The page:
7:18pm Tue 17 Dec 13

only human says...

well done mr thomsett and all the staff at Huntington school.All 5 of my children thrived at the school and all achieved the full quota of GCSE and A levels.
However credit needs also to be shared with the commited and dedicated approach of the parents and students who strive to reach their potential in the vast majority of cases.
As the saying goes " it takes a village to raise a child " and thats the attitude of the local community who fed the school with their offspring.
Coming from a deprived large family background and living on a social housing estate myself i managed to move into the catchment area of Huntington school in the hope of giving my childen the best possible start within our means.
Three of my children went on to university and one onto do a modern engineering apprenticeship.The eldest opted to go straight into the workplace and has been employed for over 10 years now by the same employer.
My eldest daughter has just completed her masters and plans to work for the foreign office.
When i compare my families success to the families of some of the people i went to school and grew up with i have no doubts that moving into the Huntngton school catchment area was one of the best decisions of my life.
I would like to say a big thankyou to all staff old and new at the school ,and a special thanks to Ms G who does the languages there as my daughter is now fluent in at least 2 EU languages after studying European Studies at Lec Uni.Not only this but she has travelled/studied around the world extensively as far away as Mexico and China ,Switzerland and USA,
Marvellous !!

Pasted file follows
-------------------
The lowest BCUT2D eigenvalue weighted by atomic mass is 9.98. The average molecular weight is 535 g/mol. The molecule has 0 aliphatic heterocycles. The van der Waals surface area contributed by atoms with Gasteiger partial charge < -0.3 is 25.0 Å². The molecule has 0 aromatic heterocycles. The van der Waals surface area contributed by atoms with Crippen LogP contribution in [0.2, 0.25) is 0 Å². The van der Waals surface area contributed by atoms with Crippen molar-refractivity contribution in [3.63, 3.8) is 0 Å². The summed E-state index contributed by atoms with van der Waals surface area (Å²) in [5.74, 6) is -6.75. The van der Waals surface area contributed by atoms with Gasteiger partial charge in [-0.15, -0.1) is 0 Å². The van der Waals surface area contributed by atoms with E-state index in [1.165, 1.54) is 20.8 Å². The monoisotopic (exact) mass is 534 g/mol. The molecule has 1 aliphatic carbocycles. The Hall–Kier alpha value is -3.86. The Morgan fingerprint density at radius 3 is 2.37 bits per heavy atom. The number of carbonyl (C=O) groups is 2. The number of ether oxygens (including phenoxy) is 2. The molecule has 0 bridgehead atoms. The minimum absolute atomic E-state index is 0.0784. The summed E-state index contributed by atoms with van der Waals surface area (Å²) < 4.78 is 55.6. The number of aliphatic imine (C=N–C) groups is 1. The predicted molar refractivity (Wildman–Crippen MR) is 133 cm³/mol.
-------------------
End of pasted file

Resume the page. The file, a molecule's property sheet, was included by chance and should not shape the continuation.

well done mr thomsett and all the staff at Huntington school.All 5 of my children thrived at the school and all achieved the full quota of GCSE and A levels. However credit needs also to be shared with the commited and dedicated approach of the parents and students who strive to reach their potential in the vast majority of cases. As the saying goes " it takes a village to raise a child " and thats the attitude of the local community who fed the school with their offspring. Coming from a deprived large family background and living on a social housing estate myself i managed to move into the catchment area of Huntington school in the hope of giving my childen the best possible start within our means. Three of my children went on to university and one onto do a modern engineering apprenticeship.The eldest opted to go straight into the workplace and has been employed for over 10 years now by the same employer. My eldest daughter has just completed her masters and plans to work for the foreign office. When i compare my families success to the families of some of the people i went to school and grew up with i have no doubts that moving into the Huntngton school catchment area was one of the best decisions of my life. I would like to say a big thankyou to all staff old and new at the school ,and a special thanks to Ms G who does the languages there as my daughter is now fluent in at least 2 EU languages after studying European Studies at Lec Uni.Not only this but she has travelled/studied around the world extensively as far away as Mexico and China ,Switzerland and USA, Marvellous !! only human